A lucky break
I was up early, and followed the Wales Coast Path to a slipway about a mile beyond the village. There was a boat trip bound for Bardsey Island scheduled for 9.30, and I had the last ticket. As well as having a splendid lighthouse, it’s a popular destination for daytrips and for tranquil getaways staying in one of a range of historical and traditional buildings, boasting neither electricity nor bathrooms. You can take a mobile phone, but you won’t be able to charge it, and you might only be able to pick up a signal from the Irish coast.
Reaching the cove where I was told to meet, all was quiet. I had a number to call for last-minute information about weather cancellations, but no signal to reach it. I was almost back in the village before a voicemail message advised that the boat trip was off, and unlikely to run again before Tuesday, so shocking was the forecast over the next few days.
Back at the guest house, a series of communication channels were opened. My host, Jan, phoned her husband, Steve, who worked at the village shop. Steve, in turn, phoned Colin, the boat’s skipper. He established that although all day trips were off, Colin planned to make a crossing this afternoon to collect several families returning from a week’s holiday on the island. There wouldn’t be time to explore the island, and the crossing would be rough, but he’d be happy for me to tag along and take pictures of the lighthouse from the boat.
It was clearly the best offer on the table, and one that I wasn’t going to turn down. Back at the cove for a second time, I met a couple from Denmark, brother and sister, who were off to Bardsey to meet up with their cousin, who had worked on the island for more than a year. I also met Colin himself, who was clearly delighted to meet three people so excited to be bound for an island that he obviously adored.
The approach is from the south, where a steep rock dominates the skyline and obscures the view of the lighthouse. But as we sought shelter in its shadow, and rounded the island in calmer waters, the tower came gloriously into view. When we reached the quay, the plan was to turn passengers and baggage around in less than ten minutes. The forecast was for even choppier seas, and Colin wasn’t keen to hang about.
The Bardsey workforce, I discovered, is a family affair and while bags were being loaded, Colin introduced me to Ernest, his father. They had both been wardens of the lighthouse for a while, and Ernest in particular seemed delighted that I was taking such an interest in it. After a brief chat with his son, he told me to jump into his Land Rover, and insisted on giving me a quick lighthouse tour, as long as I promised to return to Bardsey for a proper visit one day.
Ernest seemed sad, almost apologetic, that the lighthouse was in need of a bit of maintenance and a few coats of paint. But he assured me that Trinity House were scheduled for a maintenance visit before the end of the summer, and that it would be looking its best by the autumn.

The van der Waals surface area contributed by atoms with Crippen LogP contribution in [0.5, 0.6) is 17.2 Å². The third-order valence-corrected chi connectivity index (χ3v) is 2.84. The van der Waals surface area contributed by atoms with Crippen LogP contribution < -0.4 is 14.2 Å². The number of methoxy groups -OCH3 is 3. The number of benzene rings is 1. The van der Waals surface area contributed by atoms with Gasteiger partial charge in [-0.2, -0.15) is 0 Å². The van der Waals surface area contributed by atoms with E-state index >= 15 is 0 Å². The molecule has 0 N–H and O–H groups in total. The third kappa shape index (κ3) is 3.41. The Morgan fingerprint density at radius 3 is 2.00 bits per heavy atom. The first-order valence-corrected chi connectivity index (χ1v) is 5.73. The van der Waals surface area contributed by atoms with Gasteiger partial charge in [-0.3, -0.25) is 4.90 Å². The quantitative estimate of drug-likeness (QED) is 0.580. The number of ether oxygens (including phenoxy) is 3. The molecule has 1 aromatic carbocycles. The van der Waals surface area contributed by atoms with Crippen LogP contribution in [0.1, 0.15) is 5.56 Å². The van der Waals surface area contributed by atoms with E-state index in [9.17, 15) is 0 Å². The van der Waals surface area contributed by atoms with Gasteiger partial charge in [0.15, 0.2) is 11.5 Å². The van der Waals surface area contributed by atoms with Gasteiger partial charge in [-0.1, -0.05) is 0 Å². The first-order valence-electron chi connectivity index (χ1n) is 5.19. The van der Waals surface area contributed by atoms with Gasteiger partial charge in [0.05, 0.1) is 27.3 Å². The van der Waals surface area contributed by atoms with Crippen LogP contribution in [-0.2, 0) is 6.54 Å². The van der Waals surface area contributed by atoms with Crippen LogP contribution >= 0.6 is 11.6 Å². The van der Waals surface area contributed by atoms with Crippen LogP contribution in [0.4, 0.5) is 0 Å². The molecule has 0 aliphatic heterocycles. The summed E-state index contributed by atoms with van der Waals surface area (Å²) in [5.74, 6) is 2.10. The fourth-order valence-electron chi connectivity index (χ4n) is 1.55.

Back at the quay I promised to return, although it was only later that I discovered that the island has no electricity, and that the cottages are without bathrooms. It’s a wild, remote and very beautiful place to stay, no doubt, but I’d rate a mobile phone signal, a charging point and a flushing lavatory fairly high up on my list of holiday requirements. What a heathen I must be!
Known as the legendary ‘Island of 20,000 Saints’, Bardsey is located a couple of miles offshore. A pilgrimage to the island was once considered the equivalent of one to Rome. Renowned for hazardous winds and tides, the island is also surrounded by outcrops of dangerous rocks.
Bardsey Lighthouse was built for Trinity House in 1821 by Joseph Nelson, known as ‘the most eminent builder of lighthouses of the day’. Its role was to guide vessels passing through St George’s Channel and the Irish Sea. It stands on the flat, southern tip of the island, and is notable for being the tallest square-tower lighthouse in the UK.
The tower itself is nearly 100 feet tall, and painted in broad red and white horizontal stripes. Originally, it gave a white light in a cluster of five flashes every fifteen seconds, visible for up to twenty-six nautical miles. In 2014, a red LED lantern replaced the existing rotating optic, whose flashes are visible for eighteen miles. The lighthouse was converted to solar power at the same time. It has been automated since 1987.
Bardsey Island Lighthouse. Big thanks to Colin for getting me here despite the weather, and to Ernest for the tour! pic.twitter.com/OAVYB9bvdi
— Edward Peppitt (@thebeaconbike) July 4, 2015
My final challenge of the day was to secure an evening meal. A power cut in Aberdaron hadn’t prevented the pub, fish and chip shop and general stores from trading, but it had effectively shut off the means of paying for anything they served. The pub was accepting cash only. The general stores had a cashpoint, but this, too, was powered by electricity. The fish and chip shop offered to cash me a cheque, but I hadn’t considered bringing a cheque book on this trip. I was bloody hungry, and starting to panic.
Salvation came from Ruth, a fit, plucky pensioner and fellow guest at the B&B. She was visiting from County Durham for the annual festival celebrating the poetry of RS Thomas and the art of ME Eldridge. RS Thomas was the vicar of St Hywyn’s Church in the village between 1967 and 1978. Ruth handed me a tenner, and I suddenly felt like a kid who’d just been given his weekly allocation of pocket money. Fish and chips have never tasted so good.